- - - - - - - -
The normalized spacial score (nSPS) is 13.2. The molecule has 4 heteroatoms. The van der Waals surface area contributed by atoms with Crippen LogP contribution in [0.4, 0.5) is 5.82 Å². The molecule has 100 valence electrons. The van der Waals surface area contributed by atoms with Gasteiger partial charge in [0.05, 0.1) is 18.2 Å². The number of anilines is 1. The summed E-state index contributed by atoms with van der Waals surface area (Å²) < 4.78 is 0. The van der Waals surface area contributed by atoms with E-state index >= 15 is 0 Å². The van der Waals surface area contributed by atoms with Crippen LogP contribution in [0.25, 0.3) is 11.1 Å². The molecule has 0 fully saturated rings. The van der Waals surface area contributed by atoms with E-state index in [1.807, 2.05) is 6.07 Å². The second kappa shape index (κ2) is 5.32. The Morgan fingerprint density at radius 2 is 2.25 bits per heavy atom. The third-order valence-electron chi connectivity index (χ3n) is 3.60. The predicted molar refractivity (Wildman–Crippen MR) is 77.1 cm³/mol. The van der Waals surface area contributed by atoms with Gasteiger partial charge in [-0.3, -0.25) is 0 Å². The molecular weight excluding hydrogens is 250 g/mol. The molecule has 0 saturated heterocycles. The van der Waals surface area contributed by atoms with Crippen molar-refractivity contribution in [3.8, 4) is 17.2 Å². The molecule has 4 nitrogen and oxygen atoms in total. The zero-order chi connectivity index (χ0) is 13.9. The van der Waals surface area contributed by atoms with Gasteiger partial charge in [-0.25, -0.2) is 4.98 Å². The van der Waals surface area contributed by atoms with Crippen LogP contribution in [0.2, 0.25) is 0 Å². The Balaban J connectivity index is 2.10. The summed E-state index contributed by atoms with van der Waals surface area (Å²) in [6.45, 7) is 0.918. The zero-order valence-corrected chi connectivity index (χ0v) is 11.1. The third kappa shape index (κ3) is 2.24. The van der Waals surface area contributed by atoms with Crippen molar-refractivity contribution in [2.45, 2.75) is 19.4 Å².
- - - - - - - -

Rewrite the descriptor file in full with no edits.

The normalized spacial score (nSPS) is 13.2. The molecule has 4 heteroatoms. The van der Waals surface area contributed by atoms with Crippen LogP contribution in [0.4, 0.5) is 5.82 Å². The molecule has 100 valence electrons. The van der Waals surface area contributed by atoms with Gasteiger partial charge in [0.05, 0.1) is 18.2 Å². The number of anilines is 1. The summed E-state index contributed by atoms with van der Waals surface area (Å²) < 4.78 is 0. The van der Waals surface area contributed by atoms with E-state index >= 15 is 0 Å². The van der Waals surface area contributed by atoms with Crippen LogP contribution in [0.25, 0.3) is 11.1 Å². The molecule has 0 fully saturated rings. The van der Waals surface area contributed by atoms with E-state index in [1.807, 2.05) is 6.07 Å². The second kappa shape index (κ2) is 5.32. The Morgan fingerprint density at radius 2 is 2.25 bits per heavy atom. The third-order valence-electron chi connectivity index (χ3n) is 3.60. The predicted molar refractivity (Wildman–Crippen MR) is 77.1 cm³/mol. The van der Waals surface area contributed by atoms with Gasteiger partial charge in [-0.3, -0.25) is 0 Å². The molecular weight excluding hydrogens is 250 g/mol. The molecule has 0 saturated heterocycles. The van der Waals surface area contributed by atoms with Crippen molar-refractivity contribution in [3.8, 4) is 17.2 Å². The molecule has 4 nitrogen and oxygen atoms in total. The zero-order chi connectivity index (χ0) is 13.9. The van der Waals surface area contributed by atoms with Gasteiger partial charge in [-0.25, -0.2) is 4.98 Å². The van der Waals surface area contributed by atoms with Crippen LogP contribution in [0.2, 0.25) is 0 Å². The Balaban J connectivity index is 2.10. The summed E-state index contributed by atoms with van der Waals surface area (Å²) in [6.45, 7) is 0.918. The zero-order valence-corrected chi connectivity index (χ0v) is 11.1. The third kappa shape index (κ3) is 2.24. The van der Waals surface area contributed by atoms with Crippen molar-refractivity contribution in [2.45, 2.75) is 19.4 Å².